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Should vs. Could
By Colle Davis

Should vs Could

When someone makes a ‘should’ statement, the energy in the listener switches to expecting punishment instead of help. Put it this way: Stop Shoulding on People, and that small act frees both of you to enjoy life and create progress.

Removing the word should from your vocabulary is a challenge. My clients find it difficult and frustrating to change this habit, especially when they are used to throwing it like a spear at everyone —even themselves.

Should is based on a belief and past-focused. “You should hold your morning meeting at 8am.”

Suggesting a more productive behavior for the future allows the listener to correct their behavior the next time the situation arises. “8am meetings are a great way to kick off the day and get everyone in the same room.”

This new habit is much easier on both parties and opens the doors for creative solutions.
Imagine for a moment the difference between these two sentences:

  • "You should have that task done by 10:00."
    "Please complete the task by 10:00."
  • Which feels better to you? How much time is lost in translating a sentence structured like #1 into a request like #2?
  • What is the most common ‘should’ you hear in your head? (I’ll wait while you answer the question.)

Ready? That is the one slowing you down, distorting your life, and maybe the hardest to shut off.

Have you ever heard the word ‘should’ come out of your parent’s voices or the word coming out of your mouth? This behavior happens because the word ‘should’ is familiar and has an authoritarian power in it, and the situation was perfect for you to be a parent and tell someone what your parents would have said.

Changing the word ‘should’ to ‘could’ empowers you and others.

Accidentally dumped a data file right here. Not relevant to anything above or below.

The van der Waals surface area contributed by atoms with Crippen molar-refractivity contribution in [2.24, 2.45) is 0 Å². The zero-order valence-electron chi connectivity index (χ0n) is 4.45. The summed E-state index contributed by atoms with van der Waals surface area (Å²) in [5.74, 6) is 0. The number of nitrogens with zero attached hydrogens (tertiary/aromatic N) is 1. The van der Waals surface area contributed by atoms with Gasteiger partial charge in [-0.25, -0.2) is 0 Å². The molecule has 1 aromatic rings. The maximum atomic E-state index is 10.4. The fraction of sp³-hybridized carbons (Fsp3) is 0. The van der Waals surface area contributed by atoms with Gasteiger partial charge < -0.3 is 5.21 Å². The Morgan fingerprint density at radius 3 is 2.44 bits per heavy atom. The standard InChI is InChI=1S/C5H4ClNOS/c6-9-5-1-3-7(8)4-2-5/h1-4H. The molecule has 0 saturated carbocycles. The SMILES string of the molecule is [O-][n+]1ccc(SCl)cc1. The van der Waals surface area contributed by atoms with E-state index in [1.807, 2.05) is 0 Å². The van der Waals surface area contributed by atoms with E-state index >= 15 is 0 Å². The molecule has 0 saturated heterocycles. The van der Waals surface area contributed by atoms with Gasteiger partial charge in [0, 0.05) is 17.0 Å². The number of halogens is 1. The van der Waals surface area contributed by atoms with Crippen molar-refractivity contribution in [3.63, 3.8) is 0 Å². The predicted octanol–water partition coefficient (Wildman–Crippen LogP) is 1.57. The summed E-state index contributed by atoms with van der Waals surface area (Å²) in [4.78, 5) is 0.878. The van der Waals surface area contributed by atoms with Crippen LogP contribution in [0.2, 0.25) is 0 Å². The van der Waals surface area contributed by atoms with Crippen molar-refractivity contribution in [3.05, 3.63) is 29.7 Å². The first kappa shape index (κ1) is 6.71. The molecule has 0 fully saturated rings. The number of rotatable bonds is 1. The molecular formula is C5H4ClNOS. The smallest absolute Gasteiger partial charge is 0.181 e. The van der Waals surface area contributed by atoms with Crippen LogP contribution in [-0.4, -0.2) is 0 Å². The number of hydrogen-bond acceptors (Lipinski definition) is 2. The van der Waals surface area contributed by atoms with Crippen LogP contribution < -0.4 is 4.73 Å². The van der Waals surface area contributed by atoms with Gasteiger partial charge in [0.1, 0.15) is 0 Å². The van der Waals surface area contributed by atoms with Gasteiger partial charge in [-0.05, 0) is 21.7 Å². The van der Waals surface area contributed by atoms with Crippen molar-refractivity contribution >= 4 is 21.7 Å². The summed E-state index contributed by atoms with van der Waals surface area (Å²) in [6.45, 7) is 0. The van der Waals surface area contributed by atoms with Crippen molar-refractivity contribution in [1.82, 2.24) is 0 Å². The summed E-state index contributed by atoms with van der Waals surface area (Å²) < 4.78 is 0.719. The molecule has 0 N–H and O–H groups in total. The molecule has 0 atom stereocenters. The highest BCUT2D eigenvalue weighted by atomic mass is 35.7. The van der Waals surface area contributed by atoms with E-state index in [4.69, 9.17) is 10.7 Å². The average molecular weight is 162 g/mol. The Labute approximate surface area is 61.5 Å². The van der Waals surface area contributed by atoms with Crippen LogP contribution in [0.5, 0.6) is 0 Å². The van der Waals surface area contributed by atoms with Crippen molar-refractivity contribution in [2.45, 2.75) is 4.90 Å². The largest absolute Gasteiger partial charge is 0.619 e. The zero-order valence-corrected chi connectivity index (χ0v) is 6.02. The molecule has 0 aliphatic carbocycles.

Notice the similarity in should, could, and would. These words are cousins used for being pushy and producing unreliable results. Resorting to any of them means you are not looking for a solution; you are looking for a way to have someone else complete a task the way you want it done. Doing this crushes creativity and spirit.

The word could be empowering if it allows the person being nudged to take up the challenge and perform the task as directed OR deliver performance above expectations. The opportunity presents a win for both parties and an excellent record to build from. Giving others a chance to shine and receive praise makes you look good.

What do you want for an outcome when you are talking to someone? Is the project, task, or report due at a specific time? Tell them your expectations for completing it, and let them do the work. Micromanaging runs on shoulds.

Engaging and encouraging your reports, kids, volunteers, or anyone needing direction clarifies what you want, your expectations, and when it needs completing. You are giving them your request and allowing them to fulfill it to the best of their ability.

This week, see how often substituting ‘could’ instead of the other word (should) is possible. If the substitution is impossible, the request/command may be out of line, and a different approach is needed.
Work with me as your Coach. You will achieve different results by doing anything different than you currently do. Guaranteed. See the rest of our website or follow us on LinkedIn for more tips and tricks.

Contact me if you want more suggestions on how to reap bigger rewards. Or, if you really want to increase the size of your rewards quickly, hire me as your coach.


For help, contact us for more tips and suggestions on becoming an expert contact me. Colle Davis cdavis@mycoach.com or 804-467-1536 (EST) or set up a complimentary meeting via Zoom.